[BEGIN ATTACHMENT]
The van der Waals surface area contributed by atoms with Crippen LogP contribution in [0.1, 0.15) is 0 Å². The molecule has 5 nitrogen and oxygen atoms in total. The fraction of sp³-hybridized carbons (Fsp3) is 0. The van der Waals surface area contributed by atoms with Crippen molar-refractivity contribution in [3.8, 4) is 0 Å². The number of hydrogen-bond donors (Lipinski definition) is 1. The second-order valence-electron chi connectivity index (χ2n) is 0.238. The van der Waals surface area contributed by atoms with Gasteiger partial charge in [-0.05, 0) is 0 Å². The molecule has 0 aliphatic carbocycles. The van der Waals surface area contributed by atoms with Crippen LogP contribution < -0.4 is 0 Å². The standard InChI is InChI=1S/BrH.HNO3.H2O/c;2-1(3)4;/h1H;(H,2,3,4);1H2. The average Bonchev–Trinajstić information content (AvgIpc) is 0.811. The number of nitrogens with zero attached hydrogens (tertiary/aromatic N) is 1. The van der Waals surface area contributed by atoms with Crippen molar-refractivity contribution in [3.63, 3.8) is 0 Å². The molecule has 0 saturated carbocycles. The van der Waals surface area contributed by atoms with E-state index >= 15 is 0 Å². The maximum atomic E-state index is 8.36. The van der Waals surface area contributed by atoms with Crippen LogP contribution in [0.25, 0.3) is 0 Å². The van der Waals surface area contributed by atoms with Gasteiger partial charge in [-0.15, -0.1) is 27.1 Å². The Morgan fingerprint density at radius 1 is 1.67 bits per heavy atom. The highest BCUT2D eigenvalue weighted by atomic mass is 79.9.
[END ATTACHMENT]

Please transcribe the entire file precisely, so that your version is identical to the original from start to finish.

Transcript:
The van der Waals surface area contributed by atoms with Crippen LogP contribution in [0.1, 0.15) is 0 Å². The molecule has 5 nitrogen and oxygen atoms in total. The fraction of sp³-hybridized carbons (Fsp3) is 0. The van der Waals surface area contributed by atoms with Crippen molar-refractivity contribution in [3.8, 4) is 0 Å². The number of hydrogen-bond donors (Lipinski definition) is 1. The second-order valence-electron chi connectivity index (χ2n) is 0.238. The van der Waals surface area contributed by atoms with Gasteiger partial charge in [-0.05, 0) is 0 Å². The molecule has 0 aliphatic carbocycles. The van der Waals surface area contributed by atoms with Crippen LogP contribution < -0.4 is 0 Å². The standard InChI is InChI=1S/BrH.HNO3.H2O/c;2-1(3)4;/h1H;(H,2,3,4);1H2. The average Bonchev–Trinajstić information content (AvgIpc) is 0.811. The number of nitrogens with zero attached hydrogens (tertiary/aromatic N) is 1. The van der Waals surface area contributed by atoms with Crippen molar-refractivity contribution in [3.63, 3.8) is 0 Å². The molecule has 0 saturated carbocycles. The van der Waals surface area contributed by atoms with E-state index >= 15 is 0 Å². The maximum atomic E-state index is 8.36. The van der Waals surface area contributed by atoms with Crippen LogP contribution in [0.25, 0.3) is 0 Å². The van der Waals surface area contributed by atoms with Gasteiger partial charge in [-0.15, -0.1) is 27.1 Å². The Morgan fingerprint density at radius 1 is 1.67 bits per heavy atom. The highest BCUT2D eigenvalue weighted by atomic mass is 79.9.